Some residents in the Parksville Qualicum Beach region are asking local governments to crack down on some short-term rentals that do not conform to existing bylaws.
Town of Qualicum Beach council recently received correspondence from a resident who raised concerns about the negative impact short-term vacation rentals are having on the availability of, as well as pricing of long-term rental housing. He wants the town to take action similar to the initiatives taken by the City of Nanaimo and the Village of Cumberland.
“It is my hope, and wish, that the Town of Qualicum Beach does more than just lip service on the subject of rental availability in our town,” the resident stated in his letter. “Studying, reviewing, licensing short-term rentals would be a start.”
Coun. Teunis Westbroek suggested the town should review the City of Nanaimo bylaw and explore the possibility of applying something similar to Qualicum Beach.
“So that in the region we have some common thread as to how we deal with these issues,” said Westbroek. “Of course, it’s not that they’re against bed and breakfast but I think they need to be on a level playing field and also how it affects people who need a place to live while they work in our area.”
The issue, Coun. Scott Harrison said, was discussed by council in 2019 and was considering establishing a business licence policy. He asked staff why nothing happened since then.
Town planner Luke Sales explained council made a decision to not permit short-term vacation rentals but had directed staff to develop a regulatory system to permit them. Due to other priorities that have come up, Sales said they didn’t have time.
Sales said as a starting point, they can refer to the City of Nanaimo for information to help them establish a regulatory system for the town.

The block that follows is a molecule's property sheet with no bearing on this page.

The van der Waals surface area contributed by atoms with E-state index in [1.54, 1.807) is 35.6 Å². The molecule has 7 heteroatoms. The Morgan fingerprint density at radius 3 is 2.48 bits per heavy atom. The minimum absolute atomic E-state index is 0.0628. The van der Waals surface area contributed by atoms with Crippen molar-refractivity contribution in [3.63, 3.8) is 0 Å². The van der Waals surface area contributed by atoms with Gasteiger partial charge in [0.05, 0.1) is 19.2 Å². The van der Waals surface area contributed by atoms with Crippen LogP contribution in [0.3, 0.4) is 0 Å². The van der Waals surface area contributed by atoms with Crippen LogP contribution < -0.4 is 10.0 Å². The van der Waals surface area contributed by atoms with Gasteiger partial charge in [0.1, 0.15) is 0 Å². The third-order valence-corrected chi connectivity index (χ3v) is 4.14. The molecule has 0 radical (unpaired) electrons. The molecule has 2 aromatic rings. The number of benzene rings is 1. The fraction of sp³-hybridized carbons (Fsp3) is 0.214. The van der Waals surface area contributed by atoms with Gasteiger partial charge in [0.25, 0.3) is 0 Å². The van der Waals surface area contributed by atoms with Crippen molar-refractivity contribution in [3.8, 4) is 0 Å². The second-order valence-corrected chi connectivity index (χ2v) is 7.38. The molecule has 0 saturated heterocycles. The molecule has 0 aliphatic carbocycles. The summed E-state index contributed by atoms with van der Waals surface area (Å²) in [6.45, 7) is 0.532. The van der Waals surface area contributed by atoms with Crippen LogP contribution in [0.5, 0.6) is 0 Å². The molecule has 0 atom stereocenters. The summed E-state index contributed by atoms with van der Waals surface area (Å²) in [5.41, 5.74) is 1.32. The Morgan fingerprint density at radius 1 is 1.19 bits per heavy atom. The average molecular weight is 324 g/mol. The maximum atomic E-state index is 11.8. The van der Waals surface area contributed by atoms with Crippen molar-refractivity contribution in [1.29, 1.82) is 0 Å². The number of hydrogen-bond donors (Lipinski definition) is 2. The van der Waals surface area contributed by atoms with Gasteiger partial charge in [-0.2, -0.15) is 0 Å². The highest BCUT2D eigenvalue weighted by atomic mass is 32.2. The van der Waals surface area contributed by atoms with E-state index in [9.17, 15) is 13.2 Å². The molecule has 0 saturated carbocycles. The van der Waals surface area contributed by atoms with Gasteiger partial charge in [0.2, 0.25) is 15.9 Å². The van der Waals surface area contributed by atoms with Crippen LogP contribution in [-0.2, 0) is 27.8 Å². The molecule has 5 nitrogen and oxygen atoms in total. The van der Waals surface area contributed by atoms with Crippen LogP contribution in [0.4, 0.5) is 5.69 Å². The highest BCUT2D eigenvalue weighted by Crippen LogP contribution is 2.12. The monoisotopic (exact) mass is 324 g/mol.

“It would save a lot of the leg work,” said Sales.
Westbroek made a motion requesting staff to bring forward at the next council meeting a copy of the City of Nanaimo’s bylaws and policies on short-term vacation rentals. It was amended by Coun. Anne Skipsey to include the report from the Union of BC Municipalities on short-term rentals that was released on June 2021. Council passed the motion unanimously.
Westbroek said he wants the report done before the summer.
In other areas, a Nanoose Bay resident has questioned the RDN why it has failed to fully enforced the bylaws on illegal short-term rentals. Keith Jensen spoke about the issue as a delegation before the RDN board at its regular meeting on April 12.
“I am concerned about what illegal short-term rentals are doing in our community,” said Jensen. “I am concerned that people illegally renting out short-term rentals are profiting at the expense of our community. And I am concerned about the many other unintended consequences resulting from the failure of the RDN to enforce short-term rental bylaws.”
The Nanoose Bay resident cited other municipalities that include City of Victoria and the City of Nanaimo have recently taken action on illegal short-term rentals. He wants the RDN to do the same.
Jensen said if there are not enough bylaw officers, then the RDN should hire more full-time or part-time staff. He suggested the fines should be levied to pay for the cost of the extra staffing required. He highlighted the difficult process involved in filing complaints.
Manager of building and bylaw services Tom Armet indicated the RDN does investigate illegal short-term rentals. He said they currently have 11 cases actively being investigated.
“It’s not a great number but we do get them on an annual basis,” said Armet.